This 36-mile loop explores the site of the world’s first oil well—which has been transformed into a scenic park.
In 1859, the Seneca Oil Company drilled the world’s first commercial oil here. Following a boom and bust cycle, the Civilian Conservation Corps helped restore the area’s natural beauty, and Oil Creek State Park now comprises 6,250 protected acres. The streams are clean and full of trout, and the formerly clear-cut hillsides are thick with second-growth trees.
The Gerard Hiking Trail wanders up one bank of Oil Creek and down the other, passing by historic homesteads, waterfalls, and overlooks, and creating a 36-mile loop with designated camping areas along the way. The trail is named after Ray Gerard, a volunteer who organized trail maintenance in the park’s early days. Today the non-profit Friends of Oil Creek State Park maintains the trail system and provides essential info for anyone looking to camp overnight here.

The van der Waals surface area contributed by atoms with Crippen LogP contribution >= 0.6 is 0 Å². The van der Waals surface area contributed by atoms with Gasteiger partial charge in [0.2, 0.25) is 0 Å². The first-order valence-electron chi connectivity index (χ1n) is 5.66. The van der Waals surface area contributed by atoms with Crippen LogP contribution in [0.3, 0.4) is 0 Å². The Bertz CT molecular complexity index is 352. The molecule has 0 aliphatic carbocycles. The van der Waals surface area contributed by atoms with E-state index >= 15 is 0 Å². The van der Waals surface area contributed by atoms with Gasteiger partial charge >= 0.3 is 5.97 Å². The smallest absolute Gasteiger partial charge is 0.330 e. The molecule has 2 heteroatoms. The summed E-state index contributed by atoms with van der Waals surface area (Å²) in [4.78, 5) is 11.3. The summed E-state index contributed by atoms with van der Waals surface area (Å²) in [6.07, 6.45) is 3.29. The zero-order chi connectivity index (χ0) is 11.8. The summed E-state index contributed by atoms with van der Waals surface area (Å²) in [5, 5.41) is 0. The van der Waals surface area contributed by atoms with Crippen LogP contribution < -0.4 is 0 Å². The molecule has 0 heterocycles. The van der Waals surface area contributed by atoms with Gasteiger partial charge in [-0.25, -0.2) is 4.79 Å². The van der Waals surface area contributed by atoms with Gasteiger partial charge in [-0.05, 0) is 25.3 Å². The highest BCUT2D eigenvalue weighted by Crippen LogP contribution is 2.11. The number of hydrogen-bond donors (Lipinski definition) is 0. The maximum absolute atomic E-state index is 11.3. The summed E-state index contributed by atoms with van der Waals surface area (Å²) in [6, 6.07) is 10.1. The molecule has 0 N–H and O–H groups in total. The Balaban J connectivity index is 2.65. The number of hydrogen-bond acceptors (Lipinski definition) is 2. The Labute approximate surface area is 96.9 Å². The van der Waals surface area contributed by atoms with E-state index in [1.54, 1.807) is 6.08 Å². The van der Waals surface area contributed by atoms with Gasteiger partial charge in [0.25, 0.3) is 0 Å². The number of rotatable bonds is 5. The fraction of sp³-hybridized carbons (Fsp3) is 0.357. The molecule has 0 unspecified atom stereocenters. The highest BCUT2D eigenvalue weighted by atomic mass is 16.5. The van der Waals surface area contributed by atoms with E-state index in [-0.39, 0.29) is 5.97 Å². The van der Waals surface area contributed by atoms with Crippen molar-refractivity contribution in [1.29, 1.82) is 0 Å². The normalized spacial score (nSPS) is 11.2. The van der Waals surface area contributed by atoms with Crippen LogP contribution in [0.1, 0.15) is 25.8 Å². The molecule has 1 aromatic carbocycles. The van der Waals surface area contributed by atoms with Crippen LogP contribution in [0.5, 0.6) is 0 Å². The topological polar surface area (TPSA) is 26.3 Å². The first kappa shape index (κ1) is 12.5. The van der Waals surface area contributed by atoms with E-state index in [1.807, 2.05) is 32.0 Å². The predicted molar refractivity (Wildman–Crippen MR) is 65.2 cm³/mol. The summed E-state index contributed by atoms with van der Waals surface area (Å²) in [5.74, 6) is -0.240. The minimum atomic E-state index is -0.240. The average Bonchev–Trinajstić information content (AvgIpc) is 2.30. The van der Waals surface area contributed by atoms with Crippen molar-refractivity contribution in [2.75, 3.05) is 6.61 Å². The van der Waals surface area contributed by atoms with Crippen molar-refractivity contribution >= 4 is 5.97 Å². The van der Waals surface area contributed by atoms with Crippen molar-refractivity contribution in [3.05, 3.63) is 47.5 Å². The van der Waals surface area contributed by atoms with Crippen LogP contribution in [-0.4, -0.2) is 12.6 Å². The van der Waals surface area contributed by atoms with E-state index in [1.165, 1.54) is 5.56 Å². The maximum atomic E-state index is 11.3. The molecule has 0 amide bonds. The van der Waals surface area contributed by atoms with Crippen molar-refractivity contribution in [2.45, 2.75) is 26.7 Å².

The Oil Creek trails are well-maintained and while most of the hiking isn’t difficult, the constantly changing elevation ups the challenge. Well-marked connector trails allow for shorter loops, either planned or as a bail-out option if the full loop proves too much.
Camping, as is the case for all state parks, is limited to designated areas only. There are a pair of well-equipped sites with bathrooms, water, bear boxes, and Adirondack-style shelters with stone fireplaces. The park is open year-round, so put a winter trip on your calendar and put those fireplaces to good use.
Red tape: Camping requires permits (available online from the park website; reserve at least three days in advance). The camp areas have shelter and tent sites, and the cost is $4 per person (plus a $6.50 reservation fee per group).
More info: Pennsylvania State Parks